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Why Diesel Fuel Injectors Fail

How to Avoid it

Jason Thompson
Nov 1, 2012
Diesel injectors fail because of two main reasons. The first has to do with the mechanical soundness of the injector structure, and the second has to do with the quality of the fuel running through the injector. In order to get an understanding of the workings of an injector (and what actually makes them fail), we contacted Exergy Engineering. The company supplied us with many of the images of failed injectors you see here, taken with a microscope, to help you to keep this damage from happening to your diesel.
Photo 2/14   |   This is what a washed-out common-rail injector ball seat looks like. Without a flush surface to seal against, the injector will not shut off, and piston damage is usually the result. Aggressive tuning and debris in the fuel is usually the culprit. All these examples are from actual injectors Exergy Engineering took in to test.
To find out as much as we could about the fuel side of the equation, we contacted Afton Chemical, a company that specializes in fuel additives. Afton has 85 years worth of experience working with OEMs and fuel companies. By leveraging both of these companies’ expertise, we hope to make fuel injector problems a thing of the past.
Is There a Fuel Injector Problem?
If proper maintenance is performed and problematic practices are avoided, the vast majority of diesel owners will go thousands of trouble-free miles without a problem. If you’re a diesel owner with an older engine (pre-common-rail), most of this article (besides the general maintenance advice, like changing your fuel filter regularly) doesn’t apply to you. This is because older diesel injection systems only use about 1⁄2 the fuel pressure modern engines do, and older injectors send the fuel through much larger passages.
Why is there such a difference with common-rail injectors? Modern common-rail diesel injectors can fire two or three times per engine cycle—this doubles the wear on the injector compared to diesels of the past. To tell if there is a problem with common-rail injection systems fueled with ultra-low-sulfur diesel (ULSD) fuel, we need to know how many injectors have failed since its introduction. The feedback we get from our readers and online reports of failures suggests there’s always room for improvement in our fuel, too.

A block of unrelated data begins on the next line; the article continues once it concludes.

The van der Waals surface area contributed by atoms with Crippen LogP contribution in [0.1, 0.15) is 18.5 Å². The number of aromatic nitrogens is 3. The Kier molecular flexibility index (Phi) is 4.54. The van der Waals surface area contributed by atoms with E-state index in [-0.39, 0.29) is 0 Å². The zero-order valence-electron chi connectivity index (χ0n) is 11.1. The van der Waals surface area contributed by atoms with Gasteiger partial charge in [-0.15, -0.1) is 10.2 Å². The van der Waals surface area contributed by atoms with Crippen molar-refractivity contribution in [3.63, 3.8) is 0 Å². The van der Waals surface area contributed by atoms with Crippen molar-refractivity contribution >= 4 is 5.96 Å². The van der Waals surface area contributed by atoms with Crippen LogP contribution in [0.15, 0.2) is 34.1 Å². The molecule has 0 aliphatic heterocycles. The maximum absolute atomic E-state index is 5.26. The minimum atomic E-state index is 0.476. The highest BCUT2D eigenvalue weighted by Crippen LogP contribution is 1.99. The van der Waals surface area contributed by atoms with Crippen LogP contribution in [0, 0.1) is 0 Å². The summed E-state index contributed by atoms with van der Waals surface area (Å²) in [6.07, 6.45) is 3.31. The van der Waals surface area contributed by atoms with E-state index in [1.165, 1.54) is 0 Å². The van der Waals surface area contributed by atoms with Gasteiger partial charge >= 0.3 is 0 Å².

Mechanical Failures
According to Exergy Engineering, injectors fail because of five major reasons. We listed them here, along with the indicators of the problem, the causes, and how it’s prevented.
Photo 3/14   |   Remember, all these pictures are taken under a microscope. To the naked eye, an injector may seem fine, when in reality it is not. The shim on the right was likely damaged during injector assembly.
Failure: High Internal Leakage or Return Flow
1. Engine is hard to start (requires increased cranking time in order to start)
2. Low common-rail pressure codes
Worn injector ball seat
Leaking cross feed tubes (Cummins)
Blown internal high-pressure seal
Incorrect nozzle needle clearance
Cracked nozzle body
Cracked injector body
Keep fuel system clean, change fuel filters, purchase fuel from reliable sources, avoid filling from portable construction fuel tanks
Avoid overly aggressive tuning that increases rail-pressure and injector pulse widths and do not remove pressure-limiting devices from the system
Do not use remanufactured or aftermarket injection components that are not properly designed or manufactured
Reject all fuel system replacement parts that have metallic burrs
Use only Bosch nozzles, as they are reported to have superior crack resistance
Do not mix nozzle needles, because they are matched to the body and moving one from another can result in excessive clearance or improper needle lift
Failure: No Injection
Balance rates are high (positive), indicating fuel is being added to the cylinder because the computer thinks the fuel injector is not flowing enough. The computer makes this decision based on the two things it knows: the rotational speed of the crankshaft and the amount of fuel delivered. If the crankshaft is not spinning as fast as the computer thinks it should (or is spinning faster than it should), fuel (via pulse width) is added or taken away to even out crankshaft acceleration from each injector firing.
Photo 4/14   |   Here is a blown high-pressure seal found inside a common-rail injector.
Cylinder contribution low (cylinder contribution test is performed by shutting off one injector at a time while taking note of drop in engine RPM)
ECU fault codes
Debris or rust in the injector plugging the nozzle
Armature and/or nozzle needle stuck
Bad stator (rare)
Loss of cylinder compression or other mechanical problem